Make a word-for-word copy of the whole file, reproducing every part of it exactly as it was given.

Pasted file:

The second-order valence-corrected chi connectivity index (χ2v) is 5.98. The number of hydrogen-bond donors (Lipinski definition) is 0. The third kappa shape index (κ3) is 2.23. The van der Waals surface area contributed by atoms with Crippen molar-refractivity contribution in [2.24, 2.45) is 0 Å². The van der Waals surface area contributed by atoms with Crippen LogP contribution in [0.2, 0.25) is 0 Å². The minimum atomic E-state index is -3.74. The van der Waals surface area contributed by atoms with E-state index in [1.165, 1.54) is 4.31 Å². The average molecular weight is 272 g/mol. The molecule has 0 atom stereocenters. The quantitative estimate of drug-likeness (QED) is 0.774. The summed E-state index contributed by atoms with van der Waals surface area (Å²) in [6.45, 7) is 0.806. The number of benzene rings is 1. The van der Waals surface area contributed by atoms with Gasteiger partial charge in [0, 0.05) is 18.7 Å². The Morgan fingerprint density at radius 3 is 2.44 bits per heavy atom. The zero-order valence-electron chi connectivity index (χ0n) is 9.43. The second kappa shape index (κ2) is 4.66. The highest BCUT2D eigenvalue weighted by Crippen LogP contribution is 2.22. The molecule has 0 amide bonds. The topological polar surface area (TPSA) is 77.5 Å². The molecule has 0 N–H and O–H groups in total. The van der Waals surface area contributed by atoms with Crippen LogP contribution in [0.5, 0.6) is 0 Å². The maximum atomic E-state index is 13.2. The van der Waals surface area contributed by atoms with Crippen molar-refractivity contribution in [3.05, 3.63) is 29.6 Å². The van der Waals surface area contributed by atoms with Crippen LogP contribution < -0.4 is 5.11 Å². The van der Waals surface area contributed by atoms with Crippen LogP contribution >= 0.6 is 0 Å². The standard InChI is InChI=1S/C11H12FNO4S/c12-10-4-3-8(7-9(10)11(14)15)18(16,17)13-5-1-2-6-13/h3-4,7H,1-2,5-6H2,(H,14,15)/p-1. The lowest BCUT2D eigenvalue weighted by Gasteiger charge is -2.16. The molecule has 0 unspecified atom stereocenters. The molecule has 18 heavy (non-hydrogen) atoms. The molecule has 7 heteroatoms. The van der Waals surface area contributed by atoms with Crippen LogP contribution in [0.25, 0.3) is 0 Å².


The second-order valence-corrected chi connectivity index (χ2v) is 5.98. The number of hydrogen-bond donors (Lipinski definition) is 0. The third kappa shape index (κ3) is 2.23. The van der Waals surface area contributed by atoms with Crippen molar-refractivity contribution in [2.24, 2.45) is 0 Å². The van der Waals surface area contributed by atoms with Crippen LogP contribution in [0.2, 0.25) is 0 Å². The minimum atomic E-state index is -3.74. The van der Waals surface area contributed by atoms with E-state index in [1.165, 1.54) is 4.31 Å². The average molecular weight is 272 g/mol. The molecule has 0 atom stereocenters. The quantitative estimate of drug-likeness (QED) is 0.774. The summed E-state index contributed by atoms with van der Waals surface area (Å²) in [6.45, 7) is 0.806. The number of benzene rings is 1. The van der Waals surface area contributed by atoms with Gasteiger partial charge in [0, 0.05) is 18.7 Å². The Morgan fingerprint density at radius 3 is 2.44 bits per heavy atom. The zero-order valence-electron chi connectivity index (χ0n) is 9.43. The second kappa shape index (κ2) is 4.66. The highest BCUT2D eigenvalue weighted by Crippen LogP contribution is 2.22. The molecule has 0 amide bonds. The topological polar surface area (TPSA) is 77.5 Å². The molecule has 0 N–H and O–H groups in total. The van der Waals surface area contributed by atoms with Crippen LogP contribution in [0.5, 0.6) is 0 Å². The maximum atomic E-state index is 13.2. The van der Waals surface area contributed by atoms with Crippen molar-refractivity contribution in [3.05, 3.63) is 29.6 Å². The van der Waals surface area contributed by atoms with Crippen LogP contribution < -0.4 is 5.11 Å². The van der Waals surface area contributed by atoms with Crippen LogP contribution >= 0.6 is 0 Å². The standard InChI is InChI=1S/C11H12FNO4S/c12-10-4-3-8(7-9(10)11(14)15)18(16,17)13-5-1-2-6-13/h3-4,7H,1-2,5-6H2,(H,14,15)/p-1. The lowest BCUT2D eigenvalue weighted by Gasteiger charge is -2.16. The molecule has 0 unspecified atom stereocenters. The molecule has 18 heavy (non-hydrogen) atoms. The molecule has 7 heteroatoms. The van der Waals surface area contributed by atoms with Crippen LogP contribution in [0.25, 0.3) is 0 Å².